by Nick Schwellenbach
One of two whistleblowers to win even a temporary victory before a government whistleblower review board under a Bush administration appointee lost last week after the board’s February reversal was upheld by the Federal Circuit Court of Appeals.
The decision underscored the difficulties whistleblowers faced under the Bush administration. Under Neil McPhie, the Bush-appointed chairman of the three-person Merit Systems Protection Board, whistleblowers had a 1-44 win-loss track record, according to a tally by the non-profit Government Accountability Project (before the February reversal, the track record was 2-43). In the original ruling on the whistleblower Kenneth M. Pedeleose’s case, McPhie dissented from the decision that favored Pedeleose and voted against him in the second decision as well.
In late July, President Obama nominated a new chair and vice chair for the board, who have won praise from whistleblower protection advocates. The nomination for chair is Susan Grundmann, formerly the general counsel for the National Federation of Federal Employees. Anne Wagner is the nominee for vice chair, and has spent time as a lawyer with the American Federation of Government Employees and more recently with the Government Accountability Office. Bush appointee Mary D. Rose will continue on the board as its third member until March 2011.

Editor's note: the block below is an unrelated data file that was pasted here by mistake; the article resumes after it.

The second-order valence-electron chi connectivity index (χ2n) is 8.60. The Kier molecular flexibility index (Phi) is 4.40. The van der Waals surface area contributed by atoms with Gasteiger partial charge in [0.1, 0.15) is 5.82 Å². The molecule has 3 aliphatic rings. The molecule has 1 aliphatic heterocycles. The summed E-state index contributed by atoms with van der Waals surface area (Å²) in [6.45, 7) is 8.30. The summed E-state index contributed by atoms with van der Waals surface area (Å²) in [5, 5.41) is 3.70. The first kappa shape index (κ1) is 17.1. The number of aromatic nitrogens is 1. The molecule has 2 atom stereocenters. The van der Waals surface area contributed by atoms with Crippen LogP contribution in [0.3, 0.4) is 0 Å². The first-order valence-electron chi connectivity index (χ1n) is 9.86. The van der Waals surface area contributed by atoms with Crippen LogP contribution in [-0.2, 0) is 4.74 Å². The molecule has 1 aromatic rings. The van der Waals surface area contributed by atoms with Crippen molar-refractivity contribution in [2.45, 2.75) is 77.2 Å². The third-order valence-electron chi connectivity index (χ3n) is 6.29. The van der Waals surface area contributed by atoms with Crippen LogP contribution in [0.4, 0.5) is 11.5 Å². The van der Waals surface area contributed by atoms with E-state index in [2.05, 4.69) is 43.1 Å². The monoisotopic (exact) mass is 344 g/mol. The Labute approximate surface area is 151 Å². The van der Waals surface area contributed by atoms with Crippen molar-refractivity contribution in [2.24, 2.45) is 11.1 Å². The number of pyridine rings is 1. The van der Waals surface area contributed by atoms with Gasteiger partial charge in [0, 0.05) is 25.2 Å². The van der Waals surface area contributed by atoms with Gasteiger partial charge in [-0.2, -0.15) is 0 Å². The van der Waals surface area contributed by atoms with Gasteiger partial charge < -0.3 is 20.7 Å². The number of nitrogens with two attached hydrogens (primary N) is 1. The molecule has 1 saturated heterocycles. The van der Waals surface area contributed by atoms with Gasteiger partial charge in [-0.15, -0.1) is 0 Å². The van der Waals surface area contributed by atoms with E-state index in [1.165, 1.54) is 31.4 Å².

With Thursday’s loss, whistleblowers have won only three cases out of 202 at the Federal Circuit Court of Appeals, where they can appeal board rulings, since October 1994, when Congress last strengthened the Whistleblower Protection Act. Both chambers of Congress have been moving forward on legislation to improve whistleblower protections. House and Senate versions of the legislation end the Federal Circuit Court of Appeals monopoly on appellate review. The House version gives all government whistleblowers access to trial courts, whereas the Senate version restricts the access national security whistleblowers have to those courts.